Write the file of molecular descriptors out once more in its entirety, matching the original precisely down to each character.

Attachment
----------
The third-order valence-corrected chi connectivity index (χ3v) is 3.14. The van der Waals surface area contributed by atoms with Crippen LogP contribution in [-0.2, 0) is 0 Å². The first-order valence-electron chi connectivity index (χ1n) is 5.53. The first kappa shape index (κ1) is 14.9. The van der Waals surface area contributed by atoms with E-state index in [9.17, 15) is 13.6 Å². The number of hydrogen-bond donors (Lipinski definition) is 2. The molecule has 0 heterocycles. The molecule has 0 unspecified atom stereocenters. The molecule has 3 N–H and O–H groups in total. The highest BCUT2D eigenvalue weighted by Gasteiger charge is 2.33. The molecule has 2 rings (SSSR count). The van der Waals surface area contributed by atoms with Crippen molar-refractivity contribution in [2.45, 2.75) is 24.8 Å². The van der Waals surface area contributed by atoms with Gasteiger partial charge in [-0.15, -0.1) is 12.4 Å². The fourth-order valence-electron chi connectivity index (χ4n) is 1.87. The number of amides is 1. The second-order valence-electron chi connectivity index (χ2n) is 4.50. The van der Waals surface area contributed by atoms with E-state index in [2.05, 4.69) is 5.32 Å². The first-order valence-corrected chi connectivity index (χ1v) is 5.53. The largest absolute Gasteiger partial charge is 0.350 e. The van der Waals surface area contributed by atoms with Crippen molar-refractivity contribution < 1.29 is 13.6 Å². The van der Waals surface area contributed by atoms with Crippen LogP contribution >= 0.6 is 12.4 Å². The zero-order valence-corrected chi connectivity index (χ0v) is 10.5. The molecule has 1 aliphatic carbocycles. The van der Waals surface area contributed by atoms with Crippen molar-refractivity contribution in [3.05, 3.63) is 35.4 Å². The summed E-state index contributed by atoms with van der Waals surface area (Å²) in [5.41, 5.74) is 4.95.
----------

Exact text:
The third-order valence-corrected chi connectivity index (χ3v) is 3.14. The van der Waals surface area contributed by atoms with Crippen LogP contribution in [-0.2, 0) is 0 Å². The first-order valence-electron chi connectivity index (χ1n) is 5.53. The first kappa shape index (κ1) is 14.9. The van der Waals surface area contributed by atoms with E-state index in [9.17, 15) is 13.6 Å². The number of hydrogen-bond donors (Lipinski definition) is 2. The molecule has 0 heterocycles. The molecule has 0 unspecified atom stereocenters. The molecule has 3 N–H and O–H groups in total. The highest BCUT2D eigenvalue weighted by Gasteiger charge is 2.33. The molecule has 2 rings (SSSR count). The van der Waals surface area contributed by atoms with Crippen molar-refractivity contribution in [2.45, 2.75) is 24.8 Å². The van der Waals surface area contributed by atoms with Gasteiger partial charge in [-0.15, -0.1) is 12.4 Å². The fourth-order valence-electron chi connectivity index (χ4n) is 1.87. The number of amides is 1. The second-order valence-electron chi connectivity index (χ2n) is 4.50. The van der Waals surface area contributed by atoms with E-state index in [2.05, 4.69) is 5.32 Å². The first-order valence-corrected chi connectivity index (χ1v) is 5.53. The largest absolute Gasteiger partial charge is 0.350 e. The van der Waals surface area contributed by atoms with Crippen molar-refractivity contribution < 1.29 is 13.6 Å². The van der Waals surface area contributed by atoms with Crippen LogP contribution >= 0.6 is 12.4 Å². The zero-order valence-corrected chi connectivity index (χ0v) is 10.5. The molecule has 1 aliphatic carbocycles. The van der Waals surface area contributed by atoms with Crippen molar-refractivity contribution in [3.05, 3.63) is 35.4 Å². The summed E-state index contributed by atoms with van der Waals surface area (Å²) in [5.41, 5.74) is 4.95.